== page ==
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Common Groundsel

Posted by cahnrs.webteam | November 13, 2013

Also Known As: old-man-of-the-spring

Common Groundsel is a Class C Noxious Weed: Non-native plants that are already widespread in Washington State – Counties can choose to enforce control, or they can educate residents about controlling these noxious weeds.

Common Groundsel (Senecio vulgaris L.) of Mediterranean origin is an annual or biennial with a taproot and fibrous root system; stems of the plant sometimes root at lower nodes. The plant is mostly hairless and its stem is hollow, branched and grows erect, usually standing 6-12 inches tall but capable of reaching heights of 2 feet. Basal leaves are stalked, somewhat Image_002fleshy and have purplish undersides. The stem leaves are oblong and alternately arranged; while first leaves are barely toothed, later leaves are deeply lobed and coarsely toothed. The plant usually flowers from early spring to fall, but can flower year-round in mild climates. Flower heads occur in clusters at stem ends; the clusters are surrounded by green bracts with conspicuous black tips that distinguish groundsel from other weeds in the same family (Asteraceae) that includes the dandelion, sunflower and thistles. Individual groundsel flowers are yellow, tubular and often nodding.

Common groundsel reproduces by seed only and is a prolific seed producer. Germination can occur in a wide range of temperatures, from early spring through late fall. Seeds are produced within several weeks of germination, and there can be several generations in the same year. The seed head is a white “puff-ball” similar to that of a dandelion; the seeds are tan, spindle-shaped and have dandelion-like “parachutes” that aid in wind dispersal.

Common groundsel grows best in cool, moist environments and fertile soils. This plant is often found in well-irrigated areas and in disturbed areas, such as cultivated fields, roadsides and waste areas.

Common groundsel contains alkaloids that are poisonous to livestock—cattle and horses in particular—causing cumulative, irreversible liver damage. Livestock losses are rare, however, and most poisonings are due to ingestion of contaminated hay over a period of time. Common groundsel is also an alternate host for a number of viruses, nematodes, and aphids.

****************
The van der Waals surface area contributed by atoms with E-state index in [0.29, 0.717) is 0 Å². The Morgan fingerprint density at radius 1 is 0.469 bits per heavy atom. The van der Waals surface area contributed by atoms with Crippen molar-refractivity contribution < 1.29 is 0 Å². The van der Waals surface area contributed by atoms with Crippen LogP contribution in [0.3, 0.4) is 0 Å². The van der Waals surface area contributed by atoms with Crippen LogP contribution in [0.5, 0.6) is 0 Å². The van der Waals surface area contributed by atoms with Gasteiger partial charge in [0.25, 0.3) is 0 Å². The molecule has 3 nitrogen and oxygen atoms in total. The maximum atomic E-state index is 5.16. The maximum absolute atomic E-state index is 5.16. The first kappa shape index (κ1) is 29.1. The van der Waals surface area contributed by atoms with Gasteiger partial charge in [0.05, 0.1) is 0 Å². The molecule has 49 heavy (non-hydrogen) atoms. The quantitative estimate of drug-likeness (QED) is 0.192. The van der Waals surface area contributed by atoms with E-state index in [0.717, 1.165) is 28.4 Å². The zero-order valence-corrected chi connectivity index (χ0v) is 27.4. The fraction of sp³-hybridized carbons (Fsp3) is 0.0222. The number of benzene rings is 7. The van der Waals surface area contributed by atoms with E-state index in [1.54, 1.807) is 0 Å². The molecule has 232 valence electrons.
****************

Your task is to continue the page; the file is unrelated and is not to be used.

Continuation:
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 Control Methods

Because common groundsel produces so many seeds, it is important that control efforts be made before seed set to prevent the infestation from spreading by seed. Seeds from open flowers can still mature and germinate even after a common groundsel plant is killed, so if there is any evidence of flowering, all parts of the plant should be bagged and destroyed.

Cultural: A healthy and vigorous plant community can inhibit the growth of common groundsel. Laying a 3-inch layer of medium-sized mulch can prevent seedling growth.

Physical/Mechanical: Common groundsel plants can be easily pulled by hand from moist soil. A hoe can also be used to cut the plant off with its taproot—which is necessary to prevent regrowth from the crown and root buds. Tillage, rototilling and mowing with a low-set blade can also be effective ways to destroy young plants.

Chemical: Several effective herbicides (e.g., those containing diquat, eptam, clopyralid or glyphosate) are available, but herbicide resistance has been a problem that may be avoided by switching the herbicide every few years to one having a different mode of action. Common groundsel is resistant to group 5 and 6 herbicides.

More information can be found in the PNW Weed Management Handbook

Use pesticides with care. Apply them only to plants, animals, or sites listed on the label. When mixing and applying pesticides, follow all label precautions to protect yourself and others around you. It is a violation of the law to disregard label directions. Store pesticides in their original containers and keep them out of the reach of children, pets, and livestock.

Biological: Larvae of the cinnabar moth (Tyria jacobaeae) will eat groundsel, but has not proven effective. A more promising control agent is the rust fungus Puccinia lagenophorae.

Questions: contact Steve Van Vleet or phone (509) 397 – 6290

Photo credits included in pdf

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